Manufacturing continues to be a drag on the economy
INDICATOR: >> September Industrial Production and New York Fed Survey KEY DATA: >> IP: +0.1 percent; Manufacturing: +0.2 percent/ NY Fed: -4.8 points IN A NUTSHELL: >> “Manufacturing remains soft but there might be some signs that the bottom is being reached.” WHAT IT MEANS: >> It is hard to have a full-blown, strong economic expansion if the manufacturing sector is hurting and that has been the case this year. It cannot be said that conditions are good, but they may not be deteriorating any more. Industrial production rose modestly in September after a sharp decline in August. Manufacturing output was up a little faster, but a major drop in aerospace restrained activity. Boeing still has a huge backlog, so that is not likely to continue.
More worrisome was continued weakness in machinery. That may indicate uncertainty on the part of businesses about the future direction of the economy and an unwillingness to make any major bets. Overall activity was restrained by declining utility production. It’s tough to seasonally adjust for the weather when there is climate change. (No, I don’t think it is a hoax perpetrated by the Chinese.)
But the most optimistic number in the report was the robust gain in petroleum production. Output is now actually up over the year.
While there may be some hints at conditions improving in the Industrial Production release, conditions in the New York Fed’s regional manufacturing sector faltered further. Orders are still declining, but less so. However, optimism about the future is improving. This part of the country is not a hot bed of industrial activity, but a decline there is another indication that manufacturing has a way to go before it can start adding greatly to the economy. MARKETS AND FED POLICY IMPLICATIONS: >> While manufacturing has been soft, that doesn’t mean the domestic economy is falling apart. Remember, we are in a global economy and world growth and the value of the dollar matter. Those factors have been working against the sector. In addition, the collapse of the oil complex has hurt firms that provide goods, much of them manufactured, to the energy companies.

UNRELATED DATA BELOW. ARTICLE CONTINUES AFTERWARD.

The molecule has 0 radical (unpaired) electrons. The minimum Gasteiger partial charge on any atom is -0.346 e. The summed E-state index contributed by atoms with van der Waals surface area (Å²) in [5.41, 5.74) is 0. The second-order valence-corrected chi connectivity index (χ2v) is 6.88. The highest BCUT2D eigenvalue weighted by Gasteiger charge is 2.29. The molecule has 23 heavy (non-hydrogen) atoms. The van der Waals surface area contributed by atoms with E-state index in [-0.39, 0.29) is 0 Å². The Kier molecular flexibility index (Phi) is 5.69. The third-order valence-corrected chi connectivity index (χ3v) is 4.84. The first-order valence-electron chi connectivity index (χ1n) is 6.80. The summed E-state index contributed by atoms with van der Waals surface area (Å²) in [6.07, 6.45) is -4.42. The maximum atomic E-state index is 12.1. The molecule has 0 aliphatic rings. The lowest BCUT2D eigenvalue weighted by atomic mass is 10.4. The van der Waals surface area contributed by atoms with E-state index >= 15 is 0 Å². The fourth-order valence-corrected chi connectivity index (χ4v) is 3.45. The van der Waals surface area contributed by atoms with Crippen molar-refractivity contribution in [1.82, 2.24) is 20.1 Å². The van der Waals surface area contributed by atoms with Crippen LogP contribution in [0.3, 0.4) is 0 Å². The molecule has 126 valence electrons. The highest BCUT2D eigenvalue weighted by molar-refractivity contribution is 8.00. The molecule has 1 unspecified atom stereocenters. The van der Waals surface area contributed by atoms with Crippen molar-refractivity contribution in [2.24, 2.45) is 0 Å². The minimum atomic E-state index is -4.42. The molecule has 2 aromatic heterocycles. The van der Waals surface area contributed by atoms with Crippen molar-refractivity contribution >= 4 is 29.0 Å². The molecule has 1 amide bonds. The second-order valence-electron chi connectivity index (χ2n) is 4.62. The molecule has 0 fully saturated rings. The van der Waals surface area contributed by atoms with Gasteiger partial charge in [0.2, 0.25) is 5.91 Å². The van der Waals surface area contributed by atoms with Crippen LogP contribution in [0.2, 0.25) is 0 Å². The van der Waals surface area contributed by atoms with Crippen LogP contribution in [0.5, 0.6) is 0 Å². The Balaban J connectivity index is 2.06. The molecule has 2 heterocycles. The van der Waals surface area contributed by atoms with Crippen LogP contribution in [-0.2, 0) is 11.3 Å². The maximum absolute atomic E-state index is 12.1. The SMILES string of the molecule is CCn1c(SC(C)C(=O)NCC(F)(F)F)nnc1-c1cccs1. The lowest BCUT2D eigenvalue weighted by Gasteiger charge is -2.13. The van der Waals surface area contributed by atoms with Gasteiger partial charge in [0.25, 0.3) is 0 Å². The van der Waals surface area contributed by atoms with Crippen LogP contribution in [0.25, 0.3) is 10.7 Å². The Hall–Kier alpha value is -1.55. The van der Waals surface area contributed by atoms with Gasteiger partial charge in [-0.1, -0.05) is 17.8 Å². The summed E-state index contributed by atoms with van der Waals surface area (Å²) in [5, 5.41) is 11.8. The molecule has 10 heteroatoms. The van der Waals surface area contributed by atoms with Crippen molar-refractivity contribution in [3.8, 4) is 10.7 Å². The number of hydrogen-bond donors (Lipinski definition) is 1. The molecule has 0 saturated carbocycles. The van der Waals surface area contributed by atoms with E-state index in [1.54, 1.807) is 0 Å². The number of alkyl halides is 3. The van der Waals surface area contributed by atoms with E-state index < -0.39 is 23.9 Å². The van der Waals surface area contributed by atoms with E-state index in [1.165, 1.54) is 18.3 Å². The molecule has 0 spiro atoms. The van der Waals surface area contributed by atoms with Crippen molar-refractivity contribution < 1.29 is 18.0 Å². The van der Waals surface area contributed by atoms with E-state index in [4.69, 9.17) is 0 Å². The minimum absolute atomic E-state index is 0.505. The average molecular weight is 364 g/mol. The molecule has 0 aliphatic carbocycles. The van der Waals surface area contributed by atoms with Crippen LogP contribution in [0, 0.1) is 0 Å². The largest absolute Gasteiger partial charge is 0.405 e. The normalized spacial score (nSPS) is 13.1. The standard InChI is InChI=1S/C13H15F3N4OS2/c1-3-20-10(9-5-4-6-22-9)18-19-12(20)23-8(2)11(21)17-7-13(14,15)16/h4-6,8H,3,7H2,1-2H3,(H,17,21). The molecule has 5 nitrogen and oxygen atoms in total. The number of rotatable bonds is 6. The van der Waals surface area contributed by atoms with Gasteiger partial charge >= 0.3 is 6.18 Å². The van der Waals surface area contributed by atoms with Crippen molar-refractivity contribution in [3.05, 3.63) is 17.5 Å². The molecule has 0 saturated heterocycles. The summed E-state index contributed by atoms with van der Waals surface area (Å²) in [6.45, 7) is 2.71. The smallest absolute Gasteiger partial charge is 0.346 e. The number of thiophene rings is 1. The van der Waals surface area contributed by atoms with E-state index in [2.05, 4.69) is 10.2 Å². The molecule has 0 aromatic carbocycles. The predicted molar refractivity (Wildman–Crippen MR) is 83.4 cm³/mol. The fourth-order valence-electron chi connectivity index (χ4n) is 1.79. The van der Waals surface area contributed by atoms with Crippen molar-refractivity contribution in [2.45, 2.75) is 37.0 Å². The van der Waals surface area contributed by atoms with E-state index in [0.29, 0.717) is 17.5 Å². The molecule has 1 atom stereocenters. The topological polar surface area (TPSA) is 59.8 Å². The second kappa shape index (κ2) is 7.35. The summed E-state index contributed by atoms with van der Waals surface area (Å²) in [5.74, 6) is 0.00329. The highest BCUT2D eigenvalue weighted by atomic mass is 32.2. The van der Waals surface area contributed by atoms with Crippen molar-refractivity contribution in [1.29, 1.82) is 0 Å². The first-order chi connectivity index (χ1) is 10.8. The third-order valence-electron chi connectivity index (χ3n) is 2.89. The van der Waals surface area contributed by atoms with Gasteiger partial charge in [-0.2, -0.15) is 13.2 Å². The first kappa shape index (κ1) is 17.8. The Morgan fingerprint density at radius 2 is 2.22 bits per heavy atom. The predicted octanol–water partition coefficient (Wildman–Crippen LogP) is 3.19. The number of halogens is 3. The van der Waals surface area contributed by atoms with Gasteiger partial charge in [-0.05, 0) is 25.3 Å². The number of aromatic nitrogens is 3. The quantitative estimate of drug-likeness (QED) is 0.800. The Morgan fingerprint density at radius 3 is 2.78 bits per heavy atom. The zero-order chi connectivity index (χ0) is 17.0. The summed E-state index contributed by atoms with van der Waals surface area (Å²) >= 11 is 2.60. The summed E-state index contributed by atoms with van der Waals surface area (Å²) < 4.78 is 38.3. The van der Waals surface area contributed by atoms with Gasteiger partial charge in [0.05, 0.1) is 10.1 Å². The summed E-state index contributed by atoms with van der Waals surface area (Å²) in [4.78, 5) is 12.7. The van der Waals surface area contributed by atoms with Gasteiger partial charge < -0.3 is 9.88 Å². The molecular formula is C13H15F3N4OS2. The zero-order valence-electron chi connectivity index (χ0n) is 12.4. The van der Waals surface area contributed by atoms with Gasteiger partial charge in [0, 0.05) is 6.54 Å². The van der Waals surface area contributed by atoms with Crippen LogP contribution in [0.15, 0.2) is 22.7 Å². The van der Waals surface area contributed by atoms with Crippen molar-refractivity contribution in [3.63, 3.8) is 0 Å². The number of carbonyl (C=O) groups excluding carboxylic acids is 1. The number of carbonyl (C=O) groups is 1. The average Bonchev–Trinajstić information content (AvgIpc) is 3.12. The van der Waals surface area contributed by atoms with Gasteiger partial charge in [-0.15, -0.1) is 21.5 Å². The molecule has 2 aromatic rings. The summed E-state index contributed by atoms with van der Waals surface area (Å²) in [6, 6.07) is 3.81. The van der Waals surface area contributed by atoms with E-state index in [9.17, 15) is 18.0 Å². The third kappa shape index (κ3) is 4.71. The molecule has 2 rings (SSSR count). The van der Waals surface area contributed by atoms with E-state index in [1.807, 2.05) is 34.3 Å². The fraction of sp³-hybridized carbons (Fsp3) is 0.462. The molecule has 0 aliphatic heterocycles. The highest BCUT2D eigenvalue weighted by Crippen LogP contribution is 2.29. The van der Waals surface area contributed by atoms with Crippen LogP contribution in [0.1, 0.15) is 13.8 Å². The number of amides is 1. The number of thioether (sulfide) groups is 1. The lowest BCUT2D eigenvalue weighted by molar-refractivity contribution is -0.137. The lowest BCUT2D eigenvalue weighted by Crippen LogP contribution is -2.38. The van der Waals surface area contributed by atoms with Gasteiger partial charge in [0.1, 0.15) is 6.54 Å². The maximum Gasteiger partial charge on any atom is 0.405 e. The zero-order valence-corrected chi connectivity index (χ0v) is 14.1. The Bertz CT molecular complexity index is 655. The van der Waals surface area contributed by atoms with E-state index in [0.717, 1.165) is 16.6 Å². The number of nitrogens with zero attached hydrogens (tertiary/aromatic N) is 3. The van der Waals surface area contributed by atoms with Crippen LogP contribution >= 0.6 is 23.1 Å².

But as Nobel Laureate Bob Dylan wrote: The times, they are a changin’. Energy prices are no longer sinking like a stone and firms are starting to swim again (apologies to those who know the lyrics).
Indeed, rig counts are rising consistently and are up sharply from the bottom reached in the spring. We might even see some investment in the industry in 2017. That would be a great turnaround that could help the manufacturing sector. But that remains a hope, not a reality.
For the markets, though, Monday’s reports probably will not have much of an impact. We are in earnings season. But for the Fed, which produces the industrial production data, the recent data provide a little for everyone. The production rise was modest enough so those that want to wait can say economic conditions are still not great. Meanwhile, those who want to hike rates can say the worst looks to be over, especially with the dollar off its highs and reasonably stable. Which means, we are still nowhere when it comes to having data that demands a Fed rate hike. Of course, that is only a concern to those who actually think the Fed is data driven.